kid, the scene reminded me of those moments in cartoons where the cat holds the fish bythe tail, shoves the fish in its mouth, and pulls it back out with nothing but the skeletonremaining.Watching my dad and I shove catfish into our mouths, my mother’s side of thefamily gasped and thought we would certainly get a bone caught in our throat, but in our eyes that’s what the hushpuppies were for. Besides being the perfect side at a fish fry, thedoughy wads of hushpuppies made sure that anything caught in the throat eventuallywent down. Topped off with hand-churned ice cream (a hint of rock salt sneaking intoeach bite from the churn), there was no better meal.I was taught the fried fins and tails were the best part of the fish, and it didn’t takemuch convincing for me to realize they were right. Uncle Don, my father’s uncle(nicknamed “Cruiser” from late nights in pool halls), always called fried bream “potatochips.” When Dad was a kid he’d walk home from Burr’s Pond and as he passed Don’shouse, Ol’ Cruiser would yell out from his porch, “Got any tater chips?”Crunching into the crispy tail of a bluegill, I understood why. There’s no other way to describe the flavor to anyone who hasn’t eaten them, but that’s exactly the taste:crispy, salty, greasy, delicious. If my family knew anything at all, it was how to fish andhow to eat.We spent so many hours casting to bream and eating their fried bodies that we allstarted resembling the fish we caught. This may have made it hard to find suitors, butnone of us minded. We were all ugly as hell, but were tied close to the fish we soughtafter. Like Vardaman’s famous chapter in Faulkner’s
As I Lay Dying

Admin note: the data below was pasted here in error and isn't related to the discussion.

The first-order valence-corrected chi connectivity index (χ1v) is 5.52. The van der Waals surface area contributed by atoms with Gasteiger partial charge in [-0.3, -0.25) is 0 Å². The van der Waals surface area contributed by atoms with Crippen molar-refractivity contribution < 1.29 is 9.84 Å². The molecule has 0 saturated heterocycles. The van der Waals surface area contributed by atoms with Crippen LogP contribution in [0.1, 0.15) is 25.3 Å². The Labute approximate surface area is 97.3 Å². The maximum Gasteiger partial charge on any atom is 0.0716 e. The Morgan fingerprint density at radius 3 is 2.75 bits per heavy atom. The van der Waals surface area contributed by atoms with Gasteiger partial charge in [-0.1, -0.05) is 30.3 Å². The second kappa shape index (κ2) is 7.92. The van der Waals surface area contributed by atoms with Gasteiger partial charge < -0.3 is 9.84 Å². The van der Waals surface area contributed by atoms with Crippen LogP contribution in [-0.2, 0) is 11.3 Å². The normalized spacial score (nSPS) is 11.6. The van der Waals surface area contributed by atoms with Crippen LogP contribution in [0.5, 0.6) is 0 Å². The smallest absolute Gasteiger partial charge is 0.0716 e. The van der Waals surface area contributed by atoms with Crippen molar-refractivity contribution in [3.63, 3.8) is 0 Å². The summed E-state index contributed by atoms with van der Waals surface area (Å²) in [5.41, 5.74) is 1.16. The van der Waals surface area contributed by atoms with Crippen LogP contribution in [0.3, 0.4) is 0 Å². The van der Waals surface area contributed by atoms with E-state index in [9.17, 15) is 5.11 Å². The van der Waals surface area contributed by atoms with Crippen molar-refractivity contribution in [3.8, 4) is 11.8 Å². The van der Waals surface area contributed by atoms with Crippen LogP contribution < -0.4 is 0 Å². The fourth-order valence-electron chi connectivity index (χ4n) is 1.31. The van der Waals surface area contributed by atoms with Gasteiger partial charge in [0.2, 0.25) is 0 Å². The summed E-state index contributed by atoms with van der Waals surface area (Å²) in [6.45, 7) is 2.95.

(“My mother is afish”), everyone on my dad’s side of the family might as well have fins.I was born into a school of cannibalistic fish. We eat our piscine brethren andalways have: deep fried, grilled, smoked, baked, poached, stewed, but mostly deep fried.The general rule of thumb has always been, and will always be, if you can stand, you canfish. Fishing was not only a pastime for my ancestors, but fish in a bucket meant one lessmeal that had to be bought. So, everybody in my family learned the ways of the past andthe traditions continued: if you can fish, you can clean a fish, and if you can clean a fish,you can eat a fish. Early on, I learned the reality of life and death by partaking in scalingthe catch.><(((((*>III. The MatriarchI can’t remember how old I was, but my family was at a Carolina beach withGranny, my father’s aunt who raised him. I stood on the shore next to her as she peeledtransparent shells off a couple of shrimp and ran the curled flesh onto the two long-shank hooks of her saltwater rig. My feet and legs were gritty with sand, the smell of bait wasstuck in her fingernails, and her straw hat was secured to her head with a white sash. Wewalked to the waterline together, the long saltwater rod held firmly in the grip of Granny’s age-spotted hands. I stood on the wet sand where periwinkles dug down andwatched as she waded, knee deep, into the ocean and cast the line, the pyramid sinker landing just beyond the breakers.With the bail still open, line coming out, Granny back-stepped toward me, lockedthe bail, reeled in the slack, and handed the rod to me. That fiberglass rod was at leastthree times as tall as me, but I held tight to the worn cork grips, the butt of the rodextending to the sand behind me.